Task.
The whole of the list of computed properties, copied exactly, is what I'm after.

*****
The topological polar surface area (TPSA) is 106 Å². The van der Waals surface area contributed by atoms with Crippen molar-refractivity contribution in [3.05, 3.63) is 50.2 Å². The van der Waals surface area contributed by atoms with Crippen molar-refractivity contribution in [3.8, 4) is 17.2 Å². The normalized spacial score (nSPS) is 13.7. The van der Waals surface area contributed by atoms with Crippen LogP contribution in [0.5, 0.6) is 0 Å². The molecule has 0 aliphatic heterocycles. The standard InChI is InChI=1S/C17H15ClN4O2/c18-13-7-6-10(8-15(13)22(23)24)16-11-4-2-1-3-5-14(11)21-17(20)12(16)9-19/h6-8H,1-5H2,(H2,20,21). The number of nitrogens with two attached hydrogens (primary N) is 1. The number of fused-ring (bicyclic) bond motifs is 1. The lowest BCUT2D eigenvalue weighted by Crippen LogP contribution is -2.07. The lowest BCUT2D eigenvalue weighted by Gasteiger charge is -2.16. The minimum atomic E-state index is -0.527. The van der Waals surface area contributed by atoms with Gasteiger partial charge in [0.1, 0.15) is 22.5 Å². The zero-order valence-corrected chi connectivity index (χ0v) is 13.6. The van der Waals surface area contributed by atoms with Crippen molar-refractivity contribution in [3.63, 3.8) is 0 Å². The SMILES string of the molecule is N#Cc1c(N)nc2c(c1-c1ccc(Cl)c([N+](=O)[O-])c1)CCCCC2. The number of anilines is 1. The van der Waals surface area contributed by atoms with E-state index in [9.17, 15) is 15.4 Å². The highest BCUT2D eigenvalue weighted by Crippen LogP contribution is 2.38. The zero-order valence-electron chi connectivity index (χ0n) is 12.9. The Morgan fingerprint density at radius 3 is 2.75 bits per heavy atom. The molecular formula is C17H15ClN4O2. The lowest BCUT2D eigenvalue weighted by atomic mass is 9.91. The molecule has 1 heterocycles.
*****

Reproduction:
The topological polar surface area (TPSA) is 106 Å². The van der Waals surface area contributed by atoms with Crippen molar-refractivity contribution in [3.05, 3.63) is 50.2 Å². The van der Waals surface area contributed by atoms with Crippen molar-refractivity contribution in [3.8, 4) is 17.2 Å². The normalized spacial score (nSPS) is 13.7. The van der Waals surface area contributed by atoms with Crippen LogP contribution in [0.5, 0.6) is 0 Å². The molecule has 0 aliphatic heterocycles. The standard InChI is InChI=1S/C17H15ClN4O2/c18-13-7-6-10(8-15(13)22(23)24)16-11-4-2-1-3-5-14(11)21-17(20)12(16)9-19/h6-8H,1-5H2,(H2,20,21). The number of nitrogens with two attached hydrogens (primary N) is 1. The number of fused-ring (bicyclic) bond motifs is 1. The lowest BCUT2D eigenvalue weighted by Crippen LogP contribution is -2.07. The lowest BCUT2D eigenvalue weighted by Gasteiger charge is -2.16. The minimum atomic E-state index is -0.527. The van der Waals surface area contributed by atoms with Gasteiger partial charge in [0.1, 0.15) is 22.5 Å². The zero-order valence-corrected chi connectivity index (χ0v) is 13.6. The van der Waals surface area contributed by atoms with Crippen molar-refractivity contribution in [3.63, 3.8) is 0 Å². The SMILES string of the molecule is N#Cc1c(N)nc2c(c1-c1ccc(Cl)c([N+](=O)[O-])c1)CCCCC2. The number of anilines is 1. The van der Waals surface area contributed by atoms with E-state index in [9.17, 15) is 15.4 Å². The highest BCUT2D eigenvalue weighted by Crippen LogP contribution is 2.38. The zero-order valence-electron chi connectivity index (χ0n) is 12.9. The Morgan fingerprint density at radius 3 is 2.75 bits per heavy atom. The molecular formula is C17H15ClN4O2. The lowest BCUT2D eigenvalue weighted by atomic mass is 9.91. The molecule has 1 heterocycles.